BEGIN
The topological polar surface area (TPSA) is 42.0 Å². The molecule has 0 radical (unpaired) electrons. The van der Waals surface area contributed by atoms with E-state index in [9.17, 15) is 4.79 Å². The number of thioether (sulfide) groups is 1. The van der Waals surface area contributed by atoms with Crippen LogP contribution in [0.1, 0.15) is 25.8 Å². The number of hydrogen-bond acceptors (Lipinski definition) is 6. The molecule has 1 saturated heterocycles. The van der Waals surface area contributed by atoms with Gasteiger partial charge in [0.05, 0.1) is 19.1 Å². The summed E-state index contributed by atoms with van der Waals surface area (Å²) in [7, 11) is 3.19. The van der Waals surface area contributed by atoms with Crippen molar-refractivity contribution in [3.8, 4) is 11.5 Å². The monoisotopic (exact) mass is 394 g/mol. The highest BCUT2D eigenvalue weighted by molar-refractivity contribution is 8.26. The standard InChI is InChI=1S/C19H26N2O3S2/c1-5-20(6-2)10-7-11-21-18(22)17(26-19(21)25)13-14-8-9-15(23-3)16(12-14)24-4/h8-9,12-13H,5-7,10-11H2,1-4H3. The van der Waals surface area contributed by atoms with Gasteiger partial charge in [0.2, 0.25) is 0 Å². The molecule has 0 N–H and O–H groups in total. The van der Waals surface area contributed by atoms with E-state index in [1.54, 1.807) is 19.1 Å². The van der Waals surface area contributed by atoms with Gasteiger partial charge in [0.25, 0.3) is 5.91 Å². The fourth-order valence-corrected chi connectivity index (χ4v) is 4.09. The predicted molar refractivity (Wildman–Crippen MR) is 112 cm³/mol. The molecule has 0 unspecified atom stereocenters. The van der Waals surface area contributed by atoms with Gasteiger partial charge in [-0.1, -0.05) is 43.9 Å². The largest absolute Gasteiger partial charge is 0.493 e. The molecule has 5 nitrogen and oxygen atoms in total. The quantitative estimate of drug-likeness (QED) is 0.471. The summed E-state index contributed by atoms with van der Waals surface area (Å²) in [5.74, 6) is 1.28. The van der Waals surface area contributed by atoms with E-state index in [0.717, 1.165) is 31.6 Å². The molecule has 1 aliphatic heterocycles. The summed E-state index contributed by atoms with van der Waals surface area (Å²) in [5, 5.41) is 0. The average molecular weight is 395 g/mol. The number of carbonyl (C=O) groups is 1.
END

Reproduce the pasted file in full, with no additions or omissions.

The topological polar surface area (TPSA) is 42.0 Å². The molecule has 0 radical (unpaired) electrons. The van der Waals surface area contributed by atoms with E-state index in [9.17, 15) is 4.79 Å². The number of thioether (sulfide) groups is 1. The van der Waals surface area contributed by atoms with Crippen LogP contribution in [0.1, 0.15) is 25.8 Å². The number of hydrogen-bond acceptors (Lipinski definition) is 6. The molecule has 1 saturated heterocycles. The van der Waals surface area contributed by atoms with Gasteiger partial charge in [0.05, 0.1) is 19.1 Å². The summed E-state index contributed by atoms with van der Waals surface area (Å²) in [7, 11) is 3.19. The van der Waals surface area contributed by atoms with Crippen molar-refractivity contribution in [3.8, 4) is 11.5 Å². The monoisotopic (exact) mass is 394 g/mol. The highest BCUT2D eigenvalue weighted by molar-refractivity contribution is 8.26. The standard InChI is InChI=1S/C19H26N2O3S2/c1-5-20(6-2)10-7-11-21-18(22)17(26-19(21)25)13-14-8-9-15(23-3)16(12-14)24-4/h8-9,12-13H,5-7,10-11H2,1-4H3. The van der Waals surface area contributed by atoms with Gasteiger partial charge in [0.2, 0.25) is 0 Å². The molecule has 0 N–H and O–H groups in total. The van der Waals surface area contributed by atoms with E-state index in [1.54, 1.807) is 19.1 Å². The van der Waals surface area contributed by atoms with Gasteiger partial charge in [0.25, 0.3) is 5.91 Å². The fourth-order valence-corrected chi connectivity index (χ4v) is 4.09. The predicted molar refractivity (Wildman–Crippen MR) is 112 cm³/mol. The molecule has 0 unspecified atom stereocenters. The van der Waals surface area contributed by atoms with Gasteiger partial charge in [-0.1, -0.05) is 43.9 Å². The largest absolute Gasteiger partial charge is 0.493 e. The molecule has 5 nitrogen and oxygen atoms in total. The quantitative estimate of drug-likeness (QED) is 0.471. The summed E-state index contributed by atoms with van der Waals surface area (Å²) in [5.74, 6) is 1.28. The van der Waals surface area contributed by atoms with E-state index in [0.717, 1.165) is 31.6 Å². The molecule has 1 aliphatic heterocycles. The summed E-state index contributed by atoms with van der Waals surface area (Å²) in [5, 5.41) is 0. The average molecular weight is 395 g/mol. The number of carbonyl (C=O) groups is 1.